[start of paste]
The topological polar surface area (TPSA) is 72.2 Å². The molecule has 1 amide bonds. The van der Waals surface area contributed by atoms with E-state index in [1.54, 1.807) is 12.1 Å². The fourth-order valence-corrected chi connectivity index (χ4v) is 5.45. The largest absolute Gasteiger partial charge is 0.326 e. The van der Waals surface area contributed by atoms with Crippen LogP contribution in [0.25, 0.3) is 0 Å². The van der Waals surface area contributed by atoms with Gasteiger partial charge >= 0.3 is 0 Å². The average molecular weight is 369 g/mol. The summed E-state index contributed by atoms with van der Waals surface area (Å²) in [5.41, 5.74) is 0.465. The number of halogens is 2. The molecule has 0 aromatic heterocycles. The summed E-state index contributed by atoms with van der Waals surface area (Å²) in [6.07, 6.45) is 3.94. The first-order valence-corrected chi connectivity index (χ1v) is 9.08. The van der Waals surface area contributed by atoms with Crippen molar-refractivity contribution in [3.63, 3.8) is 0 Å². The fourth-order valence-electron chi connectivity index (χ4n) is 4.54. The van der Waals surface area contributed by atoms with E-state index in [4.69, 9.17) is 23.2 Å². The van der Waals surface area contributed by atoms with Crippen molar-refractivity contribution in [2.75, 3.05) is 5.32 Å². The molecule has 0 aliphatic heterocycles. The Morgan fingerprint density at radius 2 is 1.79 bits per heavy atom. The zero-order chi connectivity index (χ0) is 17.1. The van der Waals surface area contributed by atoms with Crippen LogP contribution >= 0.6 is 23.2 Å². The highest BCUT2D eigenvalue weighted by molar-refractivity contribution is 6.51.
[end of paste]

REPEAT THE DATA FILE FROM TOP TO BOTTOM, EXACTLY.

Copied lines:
The topological polar surface area (TPSA) is 72.2 Å². The molecule has 1 amide bonds. The van der Waals surface area contributed by atoms with E-state index in [1.54, 1.807) is 12.1 Å². The fourth-order valence-corrected chi connectivity index (χ4v) is 5.45. The largest absolute Gasteiger partial charge is 0.326 e. The van der Waals surface area contributed by atoms with Crippen LogP contribution in [0.25, 0.3) is 0 Å². The van der Waals surface area contributed by atoms with Gasteiger partial charge >= 0.3 is 0 Å². The average molecular weight is 369 g/mol. The summed E-state index contributed by atoms with van der Waals surface area (Å²) in [5.41, 5.74) is 0.465. The number of halogens is 2. The molecule has 0 aromatic heterocycles. The summed E-state index contributed by atoms with van der Waals surface area (Å²) in [6.07, 6.45) is 3.94. The first-order valence-corrected chi connectivity index (χ1v) is 9.08. The van der Waals surface area contributed by atoms with Crippen molar-refractivity contribution in [3.63, 3.8) is 0 Å². The fourth-order valence-electron chi connectivity index (χ4n) is 4.54. The van der Waals surface area contributed by atoms with E-state index in [4.69, 9.17) is 23.2 Å². The van der Waals surface area contributed by atoms with Crippen molar-refractivity contribution in [2.75, 3.05) is 5.32 Å². The molecule has 0 aliphatic heterocycles. The Morgan fingerprint density at radius 2 is 1.79 bits per heavy atom. The zero-order chi connectivity index (χ0) is 17.1. The van der Waals surface area contributed by atoms with Crippen LogP contribution >= 0.6 is 23.2 Å². The highest BCUT2D eigenvalue weighted by molar-refractivity contribution is 6.51.